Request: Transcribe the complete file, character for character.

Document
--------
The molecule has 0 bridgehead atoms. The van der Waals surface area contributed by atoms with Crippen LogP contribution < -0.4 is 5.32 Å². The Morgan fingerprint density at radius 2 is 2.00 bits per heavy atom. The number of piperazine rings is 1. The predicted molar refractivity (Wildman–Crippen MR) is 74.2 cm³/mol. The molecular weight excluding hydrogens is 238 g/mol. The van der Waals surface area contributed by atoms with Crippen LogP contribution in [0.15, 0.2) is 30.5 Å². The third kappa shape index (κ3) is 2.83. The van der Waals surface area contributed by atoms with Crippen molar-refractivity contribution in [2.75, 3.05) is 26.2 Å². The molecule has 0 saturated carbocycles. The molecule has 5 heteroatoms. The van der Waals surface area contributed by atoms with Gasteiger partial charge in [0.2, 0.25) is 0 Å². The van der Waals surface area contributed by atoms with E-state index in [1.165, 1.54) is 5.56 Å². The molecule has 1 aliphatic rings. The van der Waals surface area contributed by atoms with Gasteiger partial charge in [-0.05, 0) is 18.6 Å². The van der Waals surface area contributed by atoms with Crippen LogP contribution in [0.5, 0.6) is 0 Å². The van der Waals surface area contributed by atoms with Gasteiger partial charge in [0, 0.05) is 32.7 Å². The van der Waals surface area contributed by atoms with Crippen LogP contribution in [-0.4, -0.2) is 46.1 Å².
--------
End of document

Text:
The molecule has 0 bridgehead atoms. The van der Waals surface area contributed by atoms with Crippen LogP contribution < -0.4 is 5.32 Å². The Morgan fingerprint density at radius 2 is 2.00 bits per heavy atom. The number of piperazine rings is 1. The predicted molar refractivity (Wildman–Crippen MR) is 74.2 cm³/mol. The molecular weight excluding hydrogens is 238 g/mol. The van der Waals surface area contributed by atoms with Crippen LogP contribution in [0.15, 0.2) is 30.5 Å². The third kappa shape index (κ3) is 2.83. The van der Waals surface area contributed by atoms with Crippen molar-refractivity contribution in [2.75, 3.05) is 26.2 Å². The molecule has 0 saturated carbocycles. The molecule has 5 heteroatoms. The van der Waals surface area contributed by atoms with Gasteiger partial charge in [0.2, 0.25) is 0 Å². The van der Waals surface area contributed by atoms with E-state index in [1.165, 1.54) is 5.56 Å². The molecule has 1 aliphatic rings. The van der Waals surface area contributed by atoms with Gasteiger partial charge in [-0.05, 0) is 18.6 Å². The van der Waals surface area contributed by atoms with Crippen LogP contribution in [0.5, 0.6) is 0 Å². The van der Waals surface area contributed by atoms with Gasteiger partial charge in [0, 0.05) is 32.7 Å². The van der Waals surface area contributed by atoms with Crippen LogP contribution in [-0.4, -0.2) is 46.1 Å².